In the case of Jishu Sengupta & Others vs. The State of West Bengal & Anr., decided by the High Court of Calcutta on 4th November, 2016, the Court held that statements with sexual connotations and sexual innuendos are “sexually coloured remarks” and fall within the definition of sexual harassment under Section 354A of the Indian Penal Code (“IPC”). It observed that speaking in metaphors, means the use of words and phrases in an imaginative way to describe something else in order to show that the two things have the same qualities and to make the description more powerful.
This case was not filed in accordance with provisions of the Sexual Harassment of Women at workplace (Prevention, Prohibition and Redressal) Act, 2013. This complaint was filed with the Chief Judicial Magistrate under Sections 354A (1) (iv) (Sexual harassment) and 500 (defamation) of IPC read with Section 34 (common intention). The facts of the case are that Rituparna Chowdhury (“the Complainant”) works for gain at Eros International in Mumbai in the capacity of creative producer. Srijit Mukherjee (“Petitioner 1”) was the host of a talk show by name the name Shonge Srijit in the television channel Colour Bangla and he belongs to the group of common friends of the complainant. Rudranil Ghosh (“Petitioner 2”) and Parambrata Chattopadhyay (“Petitioner 3”) were invited as guests to the talk show in December, 2015. Petitioners 2 & 3 were also friends with the Complainant for over a decade. Jishu Sengupta (“Petitioner 4”) was the Producer and Director of the talk show and was responsible for its day-to-day affairs.
The Complainant, in her complaint before the Court of Chief Judicial Magistrate stated that on December 21, 2015 at 9:00 p.m. Petitioner 1, conversing with Petitioners 2 & 3, cast aspersion on the character and reputation of the Complainant. By referring to a mannequin as Rituparna Chowdhury, Petitioners 2 & 3 stated that they were in love with her for which she would be immortalised in history. They used metaphors and described how they enjoyed ‘playing cricket in the playground of Eden though the playground Eden did not allow them to play cricket at a time, while one played in the morning, another played in the evening.’ Again, with the use of metaphors, Petitioner 3 explained how he ‘entered the bus knowing that the bus is crowded with passengers and that there is no place to sit in that bus.’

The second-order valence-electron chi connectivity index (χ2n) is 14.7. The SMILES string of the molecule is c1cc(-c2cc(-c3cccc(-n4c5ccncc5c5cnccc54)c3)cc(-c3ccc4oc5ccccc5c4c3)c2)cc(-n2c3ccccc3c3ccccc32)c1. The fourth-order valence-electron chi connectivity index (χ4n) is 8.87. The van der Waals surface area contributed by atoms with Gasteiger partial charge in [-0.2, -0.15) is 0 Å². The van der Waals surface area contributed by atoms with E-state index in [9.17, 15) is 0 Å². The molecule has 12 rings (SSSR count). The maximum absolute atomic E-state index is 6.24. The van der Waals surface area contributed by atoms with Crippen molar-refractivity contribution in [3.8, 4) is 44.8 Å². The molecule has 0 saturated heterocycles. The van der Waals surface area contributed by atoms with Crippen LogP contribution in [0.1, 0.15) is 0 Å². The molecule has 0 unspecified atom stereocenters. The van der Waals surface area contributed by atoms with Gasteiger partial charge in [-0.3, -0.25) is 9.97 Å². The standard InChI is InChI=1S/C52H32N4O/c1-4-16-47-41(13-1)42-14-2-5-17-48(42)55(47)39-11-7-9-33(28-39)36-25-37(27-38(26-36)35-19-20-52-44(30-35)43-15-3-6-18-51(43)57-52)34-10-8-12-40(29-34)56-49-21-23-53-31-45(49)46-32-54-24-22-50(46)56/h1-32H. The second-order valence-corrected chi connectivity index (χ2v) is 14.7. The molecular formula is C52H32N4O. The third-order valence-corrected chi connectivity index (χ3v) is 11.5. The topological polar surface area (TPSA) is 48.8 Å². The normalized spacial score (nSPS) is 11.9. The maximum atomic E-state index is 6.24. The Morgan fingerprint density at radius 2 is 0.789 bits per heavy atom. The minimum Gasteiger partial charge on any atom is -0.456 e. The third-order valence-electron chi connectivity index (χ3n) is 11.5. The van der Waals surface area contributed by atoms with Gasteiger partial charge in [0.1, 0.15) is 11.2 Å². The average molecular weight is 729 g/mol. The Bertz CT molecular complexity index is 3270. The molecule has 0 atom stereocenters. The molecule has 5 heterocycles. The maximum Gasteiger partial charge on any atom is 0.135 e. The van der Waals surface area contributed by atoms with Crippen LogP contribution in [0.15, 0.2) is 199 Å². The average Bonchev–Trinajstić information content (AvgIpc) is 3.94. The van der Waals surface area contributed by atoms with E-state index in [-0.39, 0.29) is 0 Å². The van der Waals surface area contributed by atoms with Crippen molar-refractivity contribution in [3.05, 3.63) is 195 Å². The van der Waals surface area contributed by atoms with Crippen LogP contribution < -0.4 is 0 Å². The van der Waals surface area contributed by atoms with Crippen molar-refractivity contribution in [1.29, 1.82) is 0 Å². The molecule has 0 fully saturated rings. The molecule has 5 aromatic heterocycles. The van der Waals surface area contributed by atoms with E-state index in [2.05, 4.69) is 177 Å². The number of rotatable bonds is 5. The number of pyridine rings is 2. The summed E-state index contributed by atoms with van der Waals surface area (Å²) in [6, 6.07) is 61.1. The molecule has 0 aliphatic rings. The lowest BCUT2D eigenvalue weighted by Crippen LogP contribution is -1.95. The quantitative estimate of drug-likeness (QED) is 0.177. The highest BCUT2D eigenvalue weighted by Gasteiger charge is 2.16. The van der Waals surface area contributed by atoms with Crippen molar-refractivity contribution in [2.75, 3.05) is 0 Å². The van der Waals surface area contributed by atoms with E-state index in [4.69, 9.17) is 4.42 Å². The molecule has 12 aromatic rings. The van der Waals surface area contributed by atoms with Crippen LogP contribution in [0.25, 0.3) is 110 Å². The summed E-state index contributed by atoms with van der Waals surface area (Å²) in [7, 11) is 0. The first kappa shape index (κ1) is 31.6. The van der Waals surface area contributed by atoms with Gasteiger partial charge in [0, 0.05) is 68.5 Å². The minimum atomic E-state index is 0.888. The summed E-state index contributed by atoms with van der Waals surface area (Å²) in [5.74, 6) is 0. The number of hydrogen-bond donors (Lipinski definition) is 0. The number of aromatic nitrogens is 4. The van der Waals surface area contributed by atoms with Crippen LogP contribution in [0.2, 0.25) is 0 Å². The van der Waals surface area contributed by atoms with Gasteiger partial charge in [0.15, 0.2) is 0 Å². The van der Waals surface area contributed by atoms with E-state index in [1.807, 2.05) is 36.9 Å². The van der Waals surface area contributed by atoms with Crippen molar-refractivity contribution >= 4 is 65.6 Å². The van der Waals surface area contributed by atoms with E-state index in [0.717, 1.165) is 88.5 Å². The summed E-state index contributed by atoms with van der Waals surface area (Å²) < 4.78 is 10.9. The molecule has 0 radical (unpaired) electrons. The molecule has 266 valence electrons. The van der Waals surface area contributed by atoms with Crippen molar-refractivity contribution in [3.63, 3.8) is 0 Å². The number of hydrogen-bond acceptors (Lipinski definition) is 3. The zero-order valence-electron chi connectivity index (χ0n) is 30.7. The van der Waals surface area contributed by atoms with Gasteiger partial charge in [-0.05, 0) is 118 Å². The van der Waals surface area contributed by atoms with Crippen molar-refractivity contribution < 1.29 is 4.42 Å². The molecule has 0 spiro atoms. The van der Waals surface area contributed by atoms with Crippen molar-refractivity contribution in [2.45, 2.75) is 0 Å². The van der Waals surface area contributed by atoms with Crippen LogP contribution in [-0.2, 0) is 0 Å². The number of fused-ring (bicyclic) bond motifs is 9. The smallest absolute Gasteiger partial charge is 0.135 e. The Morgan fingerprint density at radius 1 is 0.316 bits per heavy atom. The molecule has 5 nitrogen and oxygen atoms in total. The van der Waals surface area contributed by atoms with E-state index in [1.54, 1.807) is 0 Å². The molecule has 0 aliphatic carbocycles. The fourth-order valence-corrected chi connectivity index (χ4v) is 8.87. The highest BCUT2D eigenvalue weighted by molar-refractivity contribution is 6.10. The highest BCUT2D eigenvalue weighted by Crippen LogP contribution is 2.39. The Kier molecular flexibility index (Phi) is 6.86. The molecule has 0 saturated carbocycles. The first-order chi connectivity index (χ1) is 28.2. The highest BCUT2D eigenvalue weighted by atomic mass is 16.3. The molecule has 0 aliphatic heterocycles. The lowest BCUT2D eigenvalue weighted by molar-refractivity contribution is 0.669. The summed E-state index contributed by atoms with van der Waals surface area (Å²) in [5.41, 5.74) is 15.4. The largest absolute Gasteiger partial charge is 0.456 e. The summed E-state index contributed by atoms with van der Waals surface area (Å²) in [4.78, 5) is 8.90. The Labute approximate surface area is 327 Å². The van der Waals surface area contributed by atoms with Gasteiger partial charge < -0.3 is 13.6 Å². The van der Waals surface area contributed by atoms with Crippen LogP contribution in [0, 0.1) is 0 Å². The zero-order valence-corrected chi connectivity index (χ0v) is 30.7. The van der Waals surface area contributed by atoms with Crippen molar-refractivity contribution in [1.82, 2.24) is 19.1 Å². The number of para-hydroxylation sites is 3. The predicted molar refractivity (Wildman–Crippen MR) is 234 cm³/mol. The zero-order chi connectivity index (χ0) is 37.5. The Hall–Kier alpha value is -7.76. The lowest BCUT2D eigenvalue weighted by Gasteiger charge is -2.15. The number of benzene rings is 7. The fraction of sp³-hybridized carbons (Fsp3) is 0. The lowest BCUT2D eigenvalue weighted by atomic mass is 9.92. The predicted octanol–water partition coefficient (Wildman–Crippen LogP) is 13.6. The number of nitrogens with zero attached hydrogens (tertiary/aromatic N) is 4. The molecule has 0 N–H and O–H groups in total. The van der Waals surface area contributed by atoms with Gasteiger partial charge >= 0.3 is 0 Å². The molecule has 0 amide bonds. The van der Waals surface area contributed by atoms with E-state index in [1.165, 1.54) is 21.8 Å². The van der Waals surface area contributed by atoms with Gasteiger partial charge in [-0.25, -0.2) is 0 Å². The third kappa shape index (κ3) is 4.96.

The Complainant argued that the above comments were full of sexual innuendos and fell within the ambit of sexually coloured remarks under Section 354A of IPC. It was also argued that this intentional use of derogatory remarks had led to the fall of reputation of the Complainant, especially in the eyes of her friends and common people, as the Complainant too belonged to the same profession as Petitioners.
The Calcutta High Court was of the view that the legislature has categorically enumerated the acts constituting the offence of sexual harassment in Section 354A of IPC, though the legislature has left it to the discretion of the Court to decide whether the particular remarks directed to the victim will be construed as sexually coloured remarks. Hence, it said that in this case there was no scope to make two possible and reasonable constructions of any penal provision and the only thing that needs to be decided is whether the remarks made by the Petitioners can be construed as “sexually coloured remarks” for the purpose of bringing it within Section 354A (1) (iv) and in this regard the Court must examine the conversation made by the Petitioners in the television programme from the eyes of the victim i.e. complainant.
The Complainant had filed the complaint with the Chief Judicial Magistrate after a period of 2 months from the date of the incident. The Petitioners argued that the criminal proceedings should be quashed due to such delay. However, the High Court was of the view that even though the complaint was filed after 2 months of the date of the incident and that this delay had not been explained by the Complainant, there is still scope for the Complainant to do so during the trial of the case unless the complaint is barred by limitation. Since the complaint is not barred by limitation, the delay in filing the complaint cannot be a ground to quash the criminal proceeding.
There have been other cases in the past too, where courts have determined what may constitute a “sexually coloured remark”. In another Calcutta High Court case, Albert David Limited vs. Anuradha Chowdhary and Ors., (2004) 2 Cal LT 421 (HC), with respect to a cold environment being created due to an air conditioner, the comment “…come close to me, you will start feeling hot,” was held to be a sexually coloured remark.
– Adv. Shivangi Prasad – Corporate Lawyer, External Member & Trainer, Head – Legal & Compliance, Partner Child Safety at Work